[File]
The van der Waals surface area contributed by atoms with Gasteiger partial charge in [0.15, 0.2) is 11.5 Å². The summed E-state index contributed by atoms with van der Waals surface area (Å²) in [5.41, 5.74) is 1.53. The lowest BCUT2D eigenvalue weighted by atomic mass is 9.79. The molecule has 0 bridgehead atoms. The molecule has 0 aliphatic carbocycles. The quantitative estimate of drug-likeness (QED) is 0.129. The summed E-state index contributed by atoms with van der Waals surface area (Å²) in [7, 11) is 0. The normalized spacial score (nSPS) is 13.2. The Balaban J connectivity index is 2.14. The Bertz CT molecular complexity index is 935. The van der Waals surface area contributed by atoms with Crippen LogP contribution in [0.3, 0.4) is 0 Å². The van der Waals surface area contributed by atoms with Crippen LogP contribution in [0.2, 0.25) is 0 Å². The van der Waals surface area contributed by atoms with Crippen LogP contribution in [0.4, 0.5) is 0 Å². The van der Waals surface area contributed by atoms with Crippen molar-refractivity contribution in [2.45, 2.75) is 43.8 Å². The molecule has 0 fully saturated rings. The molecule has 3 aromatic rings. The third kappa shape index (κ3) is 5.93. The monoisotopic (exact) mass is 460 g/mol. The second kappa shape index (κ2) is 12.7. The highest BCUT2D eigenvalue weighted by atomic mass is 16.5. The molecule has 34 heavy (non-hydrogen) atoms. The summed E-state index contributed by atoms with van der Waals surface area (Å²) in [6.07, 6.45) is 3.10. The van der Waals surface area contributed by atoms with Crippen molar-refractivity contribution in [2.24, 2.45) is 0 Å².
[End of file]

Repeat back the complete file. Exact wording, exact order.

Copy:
The van der Waals surface area contributed by atoms with Gasteiger partial charge in [0.15, 0.2) is 11.5 Å². The summed E-state index contributed by atoms with van der Waals surface area (Å²) in [5.41, 5.74) is 1.53. The lowest BCUT2D eigenvalue weighted by atomic mass is 9.79. The molecule has 0 bridgehead atoms. The molecule has 0 aliphatic carbocycles. The quantitative estimate of drug-likeness (QED) is 0.129. The summed E-state index contributed by atoms with van der Waals surface area (Å²) in [7, 11) is 0. The normalized spacial score (nSPS) is 13.2. The Balaban J connectivity index is 2.14. The Bertz CT molecular complexity index is 935. The van der Waals surface area contributed by atoms with Crippen LogP contribution in [0.3, 0.4) is 0 Å². The van der Waals surface area contributed by atoms with Crippen LogP contribution in [0.2, 0.25) is 0 Å². The van der Waals surface area contributed by atoms with Crippen LogP contribution in [0.4, 0.5) is 0 Å². The van der Waals surface area contributed by atoms with Crippen molar-refractivity contribution in [2.45, 2.75) is 43.8 Å². The molecule has 0 fully saturated rings. The molecule has 3 aromatic rings. The third kappa shape index (κ3) is 5.93. The monoisotopic (exact) mass is 460 g/mol. The second kappa shape index (κ2) is 12.7. The highest BCUT2D eigenvalue weighted by atomic mass is 16.5. The molecule has 34 heavy (non-hydrogen) atoms. The summed E-state index contributed by atoms with van der Waals surface area (Å²) in [6.07, 6.45) is 3.10. The van der Waals surface area contributed by atoms with Crippen molar-refractivity contribution in [2.24, 2.45) is 0 Å².